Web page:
My father died in 1991. My uncle Alfred Wertheimer is still alive and is doing quite well at 83 years old. He has no memory of his father having siblings,. . “
We of course were pleased to meet a Wertheimer! Pam (center in photo at left) set off for Germany later that year and included Marisfeld and Themar in her tour. Sadly, her uncle, Alfred Wertheimer, died in 2015.
If you have any information or questions about the Nathan & Malwine (née Frankenberg) Wertheimer family, which you would like to share, please contact Sharon Meen @ firstname.lastname@example.org or email@example.com. We would all be pleased to hear from you.
Below is the Descendants List for the family of Nathan & Malwine Wertheimer.
- Nathan WERTHEIMER, b. 18 Oct 1859 Marisfeld, d. 18 Oct 1935 Dessau
- ∞ Malvine FRANKENBERG, b. 19 Oct 1859 Marisfeld, d. 02 Oct 1926 Coburg
- 1. Julius WERTHEIMER, b. 27 May 1886 Themar, d. Jul 1971 NY/NY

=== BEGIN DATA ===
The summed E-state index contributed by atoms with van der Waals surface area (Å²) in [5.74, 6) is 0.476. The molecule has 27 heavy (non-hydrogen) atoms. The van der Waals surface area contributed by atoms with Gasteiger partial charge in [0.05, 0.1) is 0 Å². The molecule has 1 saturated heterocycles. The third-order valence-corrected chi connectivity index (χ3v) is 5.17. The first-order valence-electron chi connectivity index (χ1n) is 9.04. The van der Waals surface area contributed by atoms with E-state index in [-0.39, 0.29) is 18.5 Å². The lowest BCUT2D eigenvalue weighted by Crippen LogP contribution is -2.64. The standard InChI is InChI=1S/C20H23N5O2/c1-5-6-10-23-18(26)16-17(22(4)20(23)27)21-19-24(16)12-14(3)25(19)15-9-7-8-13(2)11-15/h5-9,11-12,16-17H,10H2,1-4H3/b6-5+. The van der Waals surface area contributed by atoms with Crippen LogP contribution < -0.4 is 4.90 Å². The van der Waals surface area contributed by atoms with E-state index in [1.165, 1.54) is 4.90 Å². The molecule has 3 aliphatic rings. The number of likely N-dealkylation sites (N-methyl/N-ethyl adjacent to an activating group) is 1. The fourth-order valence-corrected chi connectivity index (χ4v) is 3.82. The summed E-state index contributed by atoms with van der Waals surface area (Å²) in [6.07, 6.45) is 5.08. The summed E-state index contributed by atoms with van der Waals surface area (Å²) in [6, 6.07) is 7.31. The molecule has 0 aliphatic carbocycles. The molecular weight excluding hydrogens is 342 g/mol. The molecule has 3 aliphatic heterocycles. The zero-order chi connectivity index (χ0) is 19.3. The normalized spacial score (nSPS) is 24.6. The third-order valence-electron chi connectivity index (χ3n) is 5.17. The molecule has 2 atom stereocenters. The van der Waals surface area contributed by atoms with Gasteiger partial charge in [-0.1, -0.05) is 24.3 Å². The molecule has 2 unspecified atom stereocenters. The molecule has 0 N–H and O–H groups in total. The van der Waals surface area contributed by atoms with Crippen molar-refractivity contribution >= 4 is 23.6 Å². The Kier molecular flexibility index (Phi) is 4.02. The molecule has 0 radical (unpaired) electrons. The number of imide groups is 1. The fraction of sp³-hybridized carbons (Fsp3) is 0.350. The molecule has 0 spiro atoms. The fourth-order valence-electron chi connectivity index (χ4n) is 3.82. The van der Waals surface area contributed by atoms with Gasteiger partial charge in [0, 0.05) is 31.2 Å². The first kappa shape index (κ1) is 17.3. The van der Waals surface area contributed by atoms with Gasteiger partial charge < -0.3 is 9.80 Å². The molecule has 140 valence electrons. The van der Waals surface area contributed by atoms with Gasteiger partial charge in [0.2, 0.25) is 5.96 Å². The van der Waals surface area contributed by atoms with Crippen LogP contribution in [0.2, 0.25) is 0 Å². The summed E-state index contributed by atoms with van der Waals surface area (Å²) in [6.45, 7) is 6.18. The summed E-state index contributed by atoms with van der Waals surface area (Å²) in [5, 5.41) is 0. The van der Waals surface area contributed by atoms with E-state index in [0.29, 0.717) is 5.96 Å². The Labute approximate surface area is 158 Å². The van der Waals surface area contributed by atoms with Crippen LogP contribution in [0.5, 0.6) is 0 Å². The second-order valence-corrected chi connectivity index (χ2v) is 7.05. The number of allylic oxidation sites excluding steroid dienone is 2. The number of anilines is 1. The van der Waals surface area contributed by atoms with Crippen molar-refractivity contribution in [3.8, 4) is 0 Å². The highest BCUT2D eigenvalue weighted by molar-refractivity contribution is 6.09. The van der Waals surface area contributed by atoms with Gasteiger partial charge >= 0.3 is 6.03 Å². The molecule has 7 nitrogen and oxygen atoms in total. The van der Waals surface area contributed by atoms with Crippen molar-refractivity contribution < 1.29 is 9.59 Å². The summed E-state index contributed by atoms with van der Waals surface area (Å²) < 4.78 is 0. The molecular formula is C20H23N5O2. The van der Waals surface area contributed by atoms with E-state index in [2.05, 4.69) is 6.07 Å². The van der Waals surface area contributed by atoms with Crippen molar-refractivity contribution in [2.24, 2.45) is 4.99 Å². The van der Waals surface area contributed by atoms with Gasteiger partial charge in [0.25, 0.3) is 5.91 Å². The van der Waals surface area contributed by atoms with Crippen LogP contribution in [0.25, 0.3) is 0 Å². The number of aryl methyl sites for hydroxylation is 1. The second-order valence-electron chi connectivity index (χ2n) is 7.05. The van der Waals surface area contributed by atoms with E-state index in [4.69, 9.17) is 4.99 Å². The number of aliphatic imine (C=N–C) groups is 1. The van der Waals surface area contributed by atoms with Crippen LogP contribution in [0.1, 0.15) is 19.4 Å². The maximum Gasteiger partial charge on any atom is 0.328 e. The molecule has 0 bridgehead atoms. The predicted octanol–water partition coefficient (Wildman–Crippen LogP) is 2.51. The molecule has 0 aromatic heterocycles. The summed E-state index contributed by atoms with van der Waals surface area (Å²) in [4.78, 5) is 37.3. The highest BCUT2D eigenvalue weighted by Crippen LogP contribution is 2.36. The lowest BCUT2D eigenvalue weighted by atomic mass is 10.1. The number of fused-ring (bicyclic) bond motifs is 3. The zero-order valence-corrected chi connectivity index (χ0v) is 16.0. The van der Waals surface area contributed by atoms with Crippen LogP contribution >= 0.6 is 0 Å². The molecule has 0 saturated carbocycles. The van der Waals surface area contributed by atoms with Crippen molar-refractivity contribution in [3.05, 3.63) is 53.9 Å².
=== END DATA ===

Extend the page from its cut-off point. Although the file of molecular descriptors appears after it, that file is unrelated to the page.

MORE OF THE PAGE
- ∞ Käthe MEINSTEIN, b. 19 Feb 1896 Zirndorf, d. 12 Aug 1990 NY/NY
- 2. Heinz WERTHEIMER, b. 18 May 1926 Nürnberg, d. 03 Sept
- 1991 NY/NY
- 2. A. WERTHEIMER, b. 1930 Coburg, d. 2015 NY/NY
- 1. Rosa WERTHEIMER, b. 07 June 1887 Themar, murdered
- 09 Mar 1944 Auschwitz
- ∞ Jakob EDELMUTH, b. 14 Jan 1884 Beuern, murdered 09
- Mar 1944 Auschwitz
- 1. Bella WERTHEIMER, b. 17 Dec 1890 Themar,
- 1942/Belzyce Ghetto, verschollen
- ∞ Milton WERTHEIMER, b. 17 Mar 1886 Themar, murdered
- 11 Oct1944 Auschwitz
Acknowledgments: We wish to thank
1. the family of Julius Wertheimer who have provided information, documentation, and the images of Stadtarchiv Coburg records.
2. Dr. Bernd Ulbrich of Dessau and the Stolpersteine initiative of Dessau.
3. Ms. S. Rodriguez Pereira, a volunteer at the Dutch Digital Monument, for providing the information about Milton Wertheimer in Amsterdam.
Alemannia-judaica Friedhof, Coburg.
Ancestry.com. U.S., World War II Draft Registration Cards, 1942 [database on-line]. Provo, UT, USA: Ancestry.com Operations, Inc., 2010.
Deutsches Bundesarchiv, Gedenkbuch.
Stadtarchiv Coburg. Registerblatt für das Wohnungsregister Coburg.
Werkstatt Gedenkkultur. STOLPERSTEINE für Dessau-Roßlau Ein Beitrag zur lokalen Gedenkkultur. Dessau, 2008.